The New York Yankees of the '50s and the Chicago Bulls and Dallas Cowboys of the '90s had one crucial element in common: consistent excellence in their organizations and performance. That's a rare accomplishment, but if you think it could never occur in your portfolio, think again. Carefully chosen dividend-paying stocks could be your key to superstar returns.

Build the next investing dynasty
These long-haul outperformers can help you build your fortune, as studies from investing gurus such as Jeremy Siegel have shown time and time again. Finding them is our Motley Fool Income Investor service's mission.

Windstream (NYSE:WIN), for example, has returned 45% since January 2004, and it currently is rewarding investors with an 8.3% yield. Or consider Constellation Energy Group (NYSE:CEG), which has returned 121% since June 2004, atop a current 2.2% yield. Although these stocks happen to be Income Investor recommendations, you don't need to be a subscriber to get these great gains.

Identify new talent
With the help of Motley Fool CAPS, we'll search for the best dividend-paying stocks around. Here are several dividend picks that have also earned high ratings from the 110,000-plus members of our CAPS community:



CAPS Rating (5 Max)

Coca-Cola (NYSE:KO)



Quality Systems (NASDAQ:QSII)






Excel Maritime (NYSE:EXM)



Magellan Midstream Partners (NYSE:MMP)



Sources: Capital IQ (a division of Standard & Poor's), Yahoo! Finance, and CAPS as of June 26.

Any one of these quality companies would add some dividend excellence to your portfolio, but I thought I'd kick off further research with a closer look at Motley Fool Stock Advisor favorite Quality Systems.

Dependable dividends
Quality Systems is not your father's dividend payer. Though it's in the health-care space, it's a technology company, and a high-growth company at that. And the company doesn’t have much of a track record for dividend payment. It just made its first dividend payout in 2005 and didn't start making regular quarterly dividend payments until last summer.

But don't let that fool you. The company has its payout well covered. Quality Systems has more than $60 million of cash and marketable securities on its balance sheet and carries no debt. Even better, the company produces a handsome amount of cash from its operations and has few capital-spending requirements.

Think of the stock as the investing equivalent of Brad Pitt and Angelina Jolie. It's a marriage with beauty on both sides -- a good dividend yield on the one, and strong growth and the potential for capital appreciation on the other. And as the company's most recent quarter showed, the U.S. economic slowdown hasn't been able to put a damper on sales of its medical-practice software.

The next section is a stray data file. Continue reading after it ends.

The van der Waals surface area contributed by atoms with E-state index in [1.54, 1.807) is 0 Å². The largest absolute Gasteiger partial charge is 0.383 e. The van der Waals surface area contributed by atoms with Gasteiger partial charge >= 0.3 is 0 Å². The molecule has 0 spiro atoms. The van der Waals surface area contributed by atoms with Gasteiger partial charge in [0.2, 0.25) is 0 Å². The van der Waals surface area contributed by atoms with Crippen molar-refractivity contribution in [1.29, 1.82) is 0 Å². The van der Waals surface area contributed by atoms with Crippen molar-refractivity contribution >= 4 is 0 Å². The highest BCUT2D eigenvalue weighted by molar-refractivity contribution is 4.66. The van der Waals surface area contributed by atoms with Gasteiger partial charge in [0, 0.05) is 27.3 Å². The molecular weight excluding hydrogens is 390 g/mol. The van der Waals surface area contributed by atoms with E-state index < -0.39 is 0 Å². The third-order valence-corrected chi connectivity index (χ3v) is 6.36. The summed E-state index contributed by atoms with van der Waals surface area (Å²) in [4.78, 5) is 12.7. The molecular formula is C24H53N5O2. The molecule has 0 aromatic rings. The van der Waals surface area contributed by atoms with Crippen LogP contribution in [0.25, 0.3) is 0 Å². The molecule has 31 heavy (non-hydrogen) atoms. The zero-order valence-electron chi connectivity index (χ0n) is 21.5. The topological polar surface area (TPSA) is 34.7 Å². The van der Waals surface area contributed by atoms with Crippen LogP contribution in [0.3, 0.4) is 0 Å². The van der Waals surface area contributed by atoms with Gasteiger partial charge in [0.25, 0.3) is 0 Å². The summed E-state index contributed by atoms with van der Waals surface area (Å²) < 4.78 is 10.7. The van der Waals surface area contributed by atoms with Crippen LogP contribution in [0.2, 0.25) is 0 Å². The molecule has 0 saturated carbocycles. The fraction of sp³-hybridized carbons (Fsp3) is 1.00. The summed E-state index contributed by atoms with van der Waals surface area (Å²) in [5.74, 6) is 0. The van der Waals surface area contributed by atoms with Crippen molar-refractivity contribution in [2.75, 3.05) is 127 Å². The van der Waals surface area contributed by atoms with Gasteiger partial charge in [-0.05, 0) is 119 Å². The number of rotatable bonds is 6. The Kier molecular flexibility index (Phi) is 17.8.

Quality Systems has also found itself among CAPS players' favorite stocks and carries a five-star rating. One of our Quality Systems bulls, CAPS All-Star NetscribeSoftware, gave the stock a thumbs-up in early 2007 and broke down why the future looks so bright:

The health care industry is changing rapidly, the providers are increasing their reliance on technology to help maximize the efficiency of business practices, improving patient care, and maintaining the privacy of patient information. Adding to it the positives of changing paper records to digital ones have induced various hospitals to become the center of technology adoption. However, the automation of medical records has just reached 14% of all U.S. physicians, thus leaving a huge room for growth in the industry where revenues are expected to grow [twofold] in [the] coming five years.

You can check out who else has been bullish on Quality Systems, as well as chime in with your own thoughts, by heading over to CAPS. You may also want to check out a few of the other top-rated dividend payers above while you're there.

Dividend stocks could help you transform your portfolio from the flash-in-the-pan Florida Marlins into the dependable New York Yankees. And if you hate the Yankees, it's probably because they're so darn good, so darn often.

More CAPS Foolishness: